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When COVID-19 was officially declared a pandemic in March this year, most of the world was unprepared for the scale of its impact on society and the global economy. But slowly, the world is learning to respond to a new normal – a ‘new reality’. Global financial experts are optimistic that even this crisis can be overcome. And while there are undoubtedly tough times ahead, it is likely many industries will start to see some positive change in the year to come.
The pandemic affected automotive markets differently across the globe, but for some, the response was swift and effective. US markets have regained sales and service levels quickly, driven by its culture of optimism, adaptability and consumers’ high dependence on the automobile. And in China, where COVID-19 hit first, the market has also recovered well. Here, OEMs adapted fast, aided by their innovative, digitalized business models, and motivated by a younger, more tech-savvy generation of consumer.
Pieter van Rosmalen
Chief Product Officer
The COVID-19 pandemic has taken an unprecedented toll on the automotive industry. Working from home has become necessary, demand for automotive aftersales has declined, and with it, the systemic downturn of global economies. A rise in unemployment has meant new-car sales have plummeted, and OEMs are forced to re-evaluate how to move forward.
Today, parts of the automotive industry are slowly returning to normal, but the challenges of this ‘new reality’ continue to emerge. Nothing has had a more profound impact on the automotive sector over the last half-century than COVID-19. And a fundamental change in consumer priorities is influencing the speed-to-market and viability of the automotive megatrends shaping the industry.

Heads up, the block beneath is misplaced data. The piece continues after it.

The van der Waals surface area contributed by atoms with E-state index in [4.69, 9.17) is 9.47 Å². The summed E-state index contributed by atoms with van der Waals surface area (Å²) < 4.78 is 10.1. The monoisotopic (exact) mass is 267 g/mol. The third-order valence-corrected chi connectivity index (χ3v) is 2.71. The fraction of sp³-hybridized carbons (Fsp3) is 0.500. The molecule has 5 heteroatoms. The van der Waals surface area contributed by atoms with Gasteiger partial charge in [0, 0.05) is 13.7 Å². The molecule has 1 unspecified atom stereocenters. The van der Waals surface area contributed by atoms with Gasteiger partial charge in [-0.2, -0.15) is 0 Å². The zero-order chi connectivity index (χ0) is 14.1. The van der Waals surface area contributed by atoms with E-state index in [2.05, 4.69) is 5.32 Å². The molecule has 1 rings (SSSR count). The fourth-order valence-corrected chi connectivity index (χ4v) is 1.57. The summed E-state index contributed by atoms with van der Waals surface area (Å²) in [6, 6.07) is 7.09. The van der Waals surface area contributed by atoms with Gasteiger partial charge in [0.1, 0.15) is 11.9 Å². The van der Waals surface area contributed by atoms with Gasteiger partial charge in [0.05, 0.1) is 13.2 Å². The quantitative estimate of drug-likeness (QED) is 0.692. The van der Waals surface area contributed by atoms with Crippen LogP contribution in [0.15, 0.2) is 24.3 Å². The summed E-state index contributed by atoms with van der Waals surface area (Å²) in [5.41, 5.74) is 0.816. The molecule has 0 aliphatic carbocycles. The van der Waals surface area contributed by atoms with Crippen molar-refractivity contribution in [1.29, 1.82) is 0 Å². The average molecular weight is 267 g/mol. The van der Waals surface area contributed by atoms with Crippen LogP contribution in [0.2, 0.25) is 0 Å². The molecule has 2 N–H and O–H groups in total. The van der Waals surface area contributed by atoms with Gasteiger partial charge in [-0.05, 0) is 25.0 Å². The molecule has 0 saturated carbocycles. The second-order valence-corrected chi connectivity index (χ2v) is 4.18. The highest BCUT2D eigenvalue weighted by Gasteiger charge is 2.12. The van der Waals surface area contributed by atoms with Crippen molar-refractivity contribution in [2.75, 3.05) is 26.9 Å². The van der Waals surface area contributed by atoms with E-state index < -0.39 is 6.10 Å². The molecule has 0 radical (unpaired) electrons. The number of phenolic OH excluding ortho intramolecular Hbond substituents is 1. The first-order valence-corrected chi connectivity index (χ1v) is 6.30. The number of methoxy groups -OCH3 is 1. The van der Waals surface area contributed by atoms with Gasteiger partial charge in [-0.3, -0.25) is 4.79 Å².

COVID-19: The impact on global automotive dealerships
Source: IHS Markit
Global VP, Sales and Marketing
OEMs have experienced a new phenomenon throughout the COVID-19 pandemic. Their top executives, who usually spend their working lives travelling across the globe, have been forced to stay at home and grasp the difficult realities of this unprecedented situation. Manufacturers have had to adapt fast to navigate the restrictions imposed by limiting social contact – from the difficulties in manufacturing new vehicles, to the impact on dealerships and their ability to sustain services.
Yet many OEMs have seen some positive changes emerge from the situation. Their most senior executives have been able to reinvest time previously spent travelling in helping their businesses reexamine their place in the market, listen to customers’ needs and offer valuable input at a time it’s needed most.
Rob van Rijswijk
Vice President, Product Management
The automotive industry has introduced digitally enabled business models in varying degrees for some years, but the recent COVID-19 pandemic has brought a new urgency to the market. Today’s customers expect multiple tools and services at their fingertips, so automotive retailers must rethink their businesses to stay ahead.
Traditionally, OEM business models are designed purely around vehicle production. It’s the retail networks that push these products onto the market. However, over time, supply and demand have lost their balance. OEMs have distributed a higher volume of vehicles than the marketplace requires, and dealers have become storage facilities for overproduction, generating a huge financial burden. As manufacturers seek to solve these problems using digital solutions, the dealer role also looks likely to change dramatically.